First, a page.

Total Pageviews

Tuesday, August 21, 2012

The Name of the Star, written by Maureen Johnson. G.P. Putnam's Sons, Penguin. 2011. $19.50 ages 12 and up

"She was short, maybe just five feet tall, but broad. Her face was a deep, flushed red, and she had big hands, hands you'd imagine could make really big meatballs or squeeze the air out of tires. She had a bob haircut that was almost completely square, and was wearing a dress made of hearty wool. Something about her suggested that her leisure activities included wrestling large woodland animals and banging bricks together."

Thus, Rory meets Claudia, the 'housemistress of Hawthorne'. Quite the introduction to her new school and the girls' dorm. Aurora and her parents have moved to England from Louisiana for her parents' sabbatical year. She is enrolled in a residential school in London while her parents take up residence in Bristol.

Her school is located in Wexford (easy to find thanks to a very helpful and detailed map provided, pre-story) which is located right in the same vicinity as the notorious Jack the Ripper murders from the late 1880s. While in the school van on the way to her new digs, Rory hears the first report of a murder done 'in a manner emulating the first Jack the Ripper murder of 1888'. It is not an auspicious beginning at all. It hints at some of the events to come.

The first part of the book concerns Rory's adjustment to England's ways and her attendance at Wexford. She is quite an ordinary girl who is friendly, smart and funny. She shares tales of her family in Louisiana and adds a good dose of humor to the telling. She meets new people, works to create relationships with them, and to adjust to her school work. As we meet the various characters and listen in on conversations about the panic that grips all of London, we become aware of rising danger; that is most evident when we realize that Rory is able to see a man on campus that no one else can see. It is a startling and very unsettling discovery to make about herself.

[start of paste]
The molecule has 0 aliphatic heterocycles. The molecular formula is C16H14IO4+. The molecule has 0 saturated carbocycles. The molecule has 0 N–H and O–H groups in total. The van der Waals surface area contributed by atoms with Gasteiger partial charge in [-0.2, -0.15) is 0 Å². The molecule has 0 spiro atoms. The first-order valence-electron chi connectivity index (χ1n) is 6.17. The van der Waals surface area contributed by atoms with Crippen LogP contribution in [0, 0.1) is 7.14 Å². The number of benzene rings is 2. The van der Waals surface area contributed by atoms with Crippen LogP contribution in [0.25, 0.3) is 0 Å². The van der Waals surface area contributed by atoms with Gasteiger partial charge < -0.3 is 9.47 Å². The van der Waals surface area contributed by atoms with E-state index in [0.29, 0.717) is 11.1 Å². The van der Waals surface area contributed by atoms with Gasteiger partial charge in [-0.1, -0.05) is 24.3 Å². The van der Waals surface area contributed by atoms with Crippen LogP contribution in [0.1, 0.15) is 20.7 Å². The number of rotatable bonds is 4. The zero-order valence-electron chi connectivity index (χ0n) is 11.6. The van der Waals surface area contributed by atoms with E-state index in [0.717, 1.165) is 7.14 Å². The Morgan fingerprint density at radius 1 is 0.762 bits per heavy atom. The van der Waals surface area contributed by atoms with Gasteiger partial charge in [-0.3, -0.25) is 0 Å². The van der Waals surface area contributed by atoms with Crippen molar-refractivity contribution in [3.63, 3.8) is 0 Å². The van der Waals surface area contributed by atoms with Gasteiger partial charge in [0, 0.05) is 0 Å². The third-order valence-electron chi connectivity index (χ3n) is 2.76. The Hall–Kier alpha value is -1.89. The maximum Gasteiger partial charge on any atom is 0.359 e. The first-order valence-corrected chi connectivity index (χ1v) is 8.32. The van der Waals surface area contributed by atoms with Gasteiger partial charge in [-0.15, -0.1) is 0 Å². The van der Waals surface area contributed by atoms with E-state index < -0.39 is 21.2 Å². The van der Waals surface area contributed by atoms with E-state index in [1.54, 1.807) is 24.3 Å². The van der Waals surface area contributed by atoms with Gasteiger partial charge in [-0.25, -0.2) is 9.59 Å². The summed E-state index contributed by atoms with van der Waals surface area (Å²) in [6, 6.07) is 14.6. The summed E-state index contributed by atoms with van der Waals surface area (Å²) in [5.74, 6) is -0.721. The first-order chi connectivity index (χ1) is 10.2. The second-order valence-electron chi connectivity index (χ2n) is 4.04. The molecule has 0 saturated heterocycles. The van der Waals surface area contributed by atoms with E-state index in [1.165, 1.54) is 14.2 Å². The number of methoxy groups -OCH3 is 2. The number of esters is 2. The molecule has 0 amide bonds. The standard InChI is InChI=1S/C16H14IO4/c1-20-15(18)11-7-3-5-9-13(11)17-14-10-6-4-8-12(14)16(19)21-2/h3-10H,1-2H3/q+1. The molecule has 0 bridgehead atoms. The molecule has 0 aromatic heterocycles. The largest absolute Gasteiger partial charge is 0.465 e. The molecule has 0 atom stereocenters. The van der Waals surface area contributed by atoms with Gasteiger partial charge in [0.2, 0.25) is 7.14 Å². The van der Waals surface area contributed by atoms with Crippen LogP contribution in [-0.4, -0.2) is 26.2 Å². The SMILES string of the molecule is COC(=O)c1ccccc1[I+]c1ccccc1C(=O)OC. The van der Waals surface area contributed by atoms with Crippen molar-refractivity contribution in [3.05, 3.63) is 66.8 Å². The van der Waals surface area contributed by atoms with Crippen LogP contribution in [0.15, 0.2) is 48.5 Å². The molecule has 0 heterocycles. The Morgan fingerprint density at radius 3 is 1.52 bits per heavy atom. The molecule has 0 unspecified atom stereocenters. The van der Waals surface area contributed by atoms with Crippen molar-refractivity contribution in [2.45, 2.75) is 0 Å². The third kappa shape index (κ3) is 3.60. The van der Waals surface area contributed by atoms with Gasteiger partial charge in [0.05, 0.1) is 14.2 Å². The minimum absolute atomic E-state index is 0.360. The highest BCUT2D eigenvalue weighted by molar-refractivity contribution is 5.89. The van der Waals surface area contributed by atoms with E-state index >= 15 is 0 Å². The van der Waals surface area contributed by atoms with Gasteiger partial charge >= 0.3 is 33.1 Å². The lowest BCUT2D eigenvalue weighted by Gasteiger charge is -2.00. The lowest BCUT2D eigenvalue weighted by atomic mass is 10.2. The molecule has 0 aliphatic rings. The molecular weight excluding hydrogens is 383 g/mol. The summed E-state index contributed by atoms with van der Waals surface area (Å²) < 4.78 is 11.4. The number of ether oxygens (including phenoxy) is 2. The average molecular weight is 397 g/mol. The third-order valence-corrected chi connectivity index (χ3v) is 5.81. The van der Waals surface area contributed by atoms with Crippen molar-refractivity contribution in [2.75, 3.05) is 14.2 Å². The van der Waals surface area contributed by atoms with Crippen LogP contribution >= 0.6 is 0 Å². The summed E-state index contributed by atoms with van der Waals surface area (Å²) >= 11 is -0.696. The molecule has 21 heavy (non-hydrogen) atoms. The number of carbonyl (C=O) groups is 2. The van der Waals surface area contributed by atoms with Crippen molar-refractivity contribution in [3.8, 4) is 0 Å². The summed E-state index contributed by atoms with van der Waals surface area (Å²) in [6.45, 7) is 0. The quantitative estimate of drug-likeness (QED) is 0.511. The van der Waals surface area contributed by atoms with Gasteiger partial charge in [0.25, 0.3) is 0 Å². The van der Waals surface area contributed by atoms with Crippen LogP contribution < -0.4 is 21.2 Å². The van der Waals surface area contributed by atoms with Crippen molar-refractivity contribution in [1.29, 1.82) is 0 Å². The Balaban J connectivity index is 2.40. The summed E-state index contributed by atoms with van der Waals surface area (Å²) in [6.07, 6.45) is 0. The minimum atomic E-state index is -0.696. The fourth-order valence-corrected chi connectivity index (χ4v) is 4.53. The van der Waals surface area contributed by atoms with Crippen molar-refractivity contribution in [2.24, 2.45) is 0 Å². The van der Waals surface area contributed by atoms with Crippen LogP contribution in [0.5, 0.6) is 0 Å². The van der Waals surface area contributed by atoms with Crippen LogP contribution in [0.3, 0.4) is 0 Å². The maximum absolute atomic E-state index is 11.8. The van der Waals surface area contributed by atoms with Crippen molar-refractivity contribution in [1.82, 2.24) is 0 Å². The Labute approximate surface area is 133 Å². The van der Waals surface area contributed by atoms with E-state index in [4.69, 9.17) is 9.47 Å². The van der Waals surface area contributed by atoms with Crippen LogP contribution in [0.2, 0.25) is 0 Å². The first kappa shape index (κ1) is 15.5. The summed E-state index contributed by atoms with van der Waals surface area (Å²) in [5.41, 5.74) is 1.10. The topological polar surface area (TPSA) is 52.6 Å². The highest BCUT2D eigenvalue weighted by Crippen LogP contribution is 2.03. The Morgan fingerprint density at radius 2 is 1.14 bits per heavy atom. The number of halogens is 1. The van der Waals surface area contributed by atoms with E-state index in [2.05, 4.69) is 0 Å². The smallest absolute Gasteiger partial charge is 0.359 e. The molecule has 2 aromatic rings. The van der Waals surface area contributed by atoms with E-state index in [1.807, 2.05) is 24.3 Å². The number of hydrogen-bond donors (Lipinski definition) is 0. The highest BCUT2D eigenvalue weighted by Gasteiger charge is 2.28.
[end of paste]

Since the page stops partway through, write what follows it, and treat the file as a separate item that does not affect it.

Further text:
The second part deals with tracking the man she sees, and meeting three other young people who are like her. They also see ghosts; in fact, they are team members of an elite police force whose job is to find these ghosts and get rid of age ghost busters. The tension builds palpably and will keep avid readers on the edge of their seats as Rory and her new friends work to stop the killings, putting all of them in grave danger.

The writing retains my membership in Maureen Johnson's fan club. She pens a great story! She gives us warm and likable characters, many incidental details that add to the depth of her storytelling, humor in the midst of panic, and great descriptions (as is evidenced at the beginning of this post). She takes a little shot at the prevalence of the CCTV surveillance cameras that track every move but can't pick up the ghost killer, and the sensationalism of media in this day and age. She does it all without making it an issue, while bringing awareness to her readers and giving them something to think about as they read.  

This was a most engaging read, and I eagerly anticipate the release of  Book Two of this new Shades of London series. The wonderful ending that will have readers begging for more...isn't that just perfect?

No comments:

Post a Comment